Skip to comments.Targetting exploiters needed to combat prostitution, MP says
Posted on 01/07/2014 12:47:22 PM PST by Tailgunner Joe
OTTAWA - Conservative MP Joy Smith hopes to convince her colleagues on both sides of Parliament the so-called Nordic model is the best way to replace Canadas prostitution laws.
The Supreme Court of Canada on Dec. 20 struck down as unconstitutional the laws prohibiting communication for the purposes of prostitution, living on the avails and running a brothel, but stayed the decision for a year to give Parliament time to come up with a new law.
The Nordic model, which was implemented in Sweden and Norway after both countries experimented with legalization of prostitution, targets the market for prostitution by punishing those who buy sex or victimize women in the sex trade. It also helps women get out of the business.
When Sweden tried legalized prostitution, violence against women jumped 67 per cent, Smith said. Since the Nordic model targeting the johns or customers was introduced, the number of women involved in street prostitution dropped by 30-50 per cent, Smiths research shows. The ban on purchasing sexual services produced a change in attitude towards buying sex, her research indicates.
Smith, who is one of Canadas foremost experts on human trafficking, said she was successful in getting a resolution in support of a made-in-Canada Nordic model passed at last falls Conservative policy convention in Calgary, but she admits anything to do with this issue is an uphill battle. Convincing caucus may be a harder sell, especially considering the short time frame of getting new laws passed, Smith said.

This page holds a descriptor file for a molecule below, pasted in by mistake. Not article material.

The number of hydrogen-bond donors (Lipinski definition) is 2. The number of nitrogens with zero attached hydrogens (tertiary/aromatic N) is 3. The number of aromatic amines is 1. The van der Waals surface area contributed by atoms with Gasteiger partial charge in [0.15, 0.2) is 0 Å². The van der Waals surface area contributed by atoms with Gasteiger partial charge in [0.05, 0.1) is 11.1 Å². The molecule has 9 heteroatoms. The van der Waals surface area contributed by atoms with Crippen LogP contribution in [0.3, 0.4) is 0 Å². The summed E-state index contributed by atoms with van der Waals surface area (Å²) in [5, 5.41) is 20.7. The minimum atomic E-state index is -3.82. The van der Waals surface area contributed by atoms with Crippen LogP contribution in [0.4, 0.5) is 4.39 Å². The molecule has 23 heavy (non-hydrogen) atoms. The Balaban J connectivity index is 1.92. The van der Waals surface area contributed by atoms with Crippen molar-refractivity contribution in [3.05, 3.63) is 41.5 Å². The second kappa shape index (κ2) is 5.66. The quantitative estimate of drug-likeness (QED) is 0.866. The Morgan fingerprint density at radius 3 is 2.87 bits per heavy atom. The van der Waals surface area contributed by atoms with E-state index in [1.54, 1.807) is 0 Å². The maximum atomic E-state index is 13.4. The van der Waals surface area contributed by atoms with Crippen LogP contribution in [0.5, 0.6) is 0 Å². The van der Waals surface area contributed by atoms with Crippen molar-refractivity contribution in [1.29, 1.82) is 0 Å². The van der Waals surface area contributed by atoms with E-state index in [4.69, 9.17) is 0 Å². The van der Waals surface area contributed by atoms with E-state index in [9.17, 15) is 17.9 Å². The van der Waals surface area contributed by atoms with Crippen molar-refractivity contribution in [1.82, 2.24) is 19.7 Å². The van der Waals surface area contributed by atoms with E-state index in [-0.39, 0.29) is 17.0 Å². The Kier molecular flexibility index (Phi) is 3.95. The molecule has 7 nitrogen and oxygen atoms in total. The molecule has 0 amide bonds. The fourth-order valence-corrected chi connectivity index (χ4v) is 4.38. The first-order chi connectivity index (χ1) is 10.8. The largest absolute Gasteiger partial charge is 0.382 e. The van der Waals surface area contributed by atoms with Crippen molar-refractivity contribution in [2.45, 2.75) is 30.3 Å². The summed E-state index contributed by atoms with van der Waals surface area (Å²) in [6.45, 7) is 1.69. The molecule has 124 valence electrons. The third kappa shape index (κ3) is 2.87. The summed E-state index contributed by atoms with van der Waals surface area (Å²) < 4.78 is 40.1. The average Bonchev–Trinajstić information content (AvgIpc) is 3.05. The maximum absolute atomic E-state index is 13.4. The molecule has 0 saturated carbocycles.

We have to get away from this aspect of prostitution is the oldest profession, she said. Its the worlds oldest crime against women.
She said she will be working with Justice Minister Peter MacKay and Public Safety Minister Stephen Blaney to craft a legislative response to the court ruling.
Prior to the Supreme Court decision, MacKay had told Sun Media the government was focusing on defending its existing laws.
"I'm not entirely convinced that the direction that has been attempted in other countries, and this Nordic model being one, is the right fit for Canada," he said in December.
Some have suggested the Nordic model might also run afoul of Canadas constitution, but Smith said thats why she is stressing a made-in-Canada solution. Part of that would also target pornography over the Internet because research has shown a link between pornography, prostitution and human trafficking, she said. She would like to see Internet service providers block pornography to all customers unless they specifically opt in, similar to a British proposal.
We have to not let women be taken advantage of and exploited, she said. I cant imagine any parent going to a high school career symposium and having prostitution one of the things girls aspire to be. Its so harmful and dangerous for young girls to be exposed to this.
Women have worked for years to get through the glass ceiling, to be educated and achieve, but prostitution degrades women in so many ways, she said.
Its going to be a battle, thats for sure, she said. There are many people who believe there is nothing wrong with this. Thats sad.
She said its a myth that legalizing prostitution keeps women safe. Having worked with victims for more than a decade, she said theres no safe place.
Smith says she has the support of a widespread coalition of groups that advocate for prostitutes, trafficking victims, battered womens shelters, feminist organizations and religious groups for the Nordic model.
Conservative MP Maurice Vellacott came out in support in a news release Jan. 3. He pointed out the Netherlands, Germany and New Zealand are rethinking their approaches of legalization, decriminalization and efforts at regulation, while Israel, Ireland and Scotland changed their laws to target the purchase of sex, he said.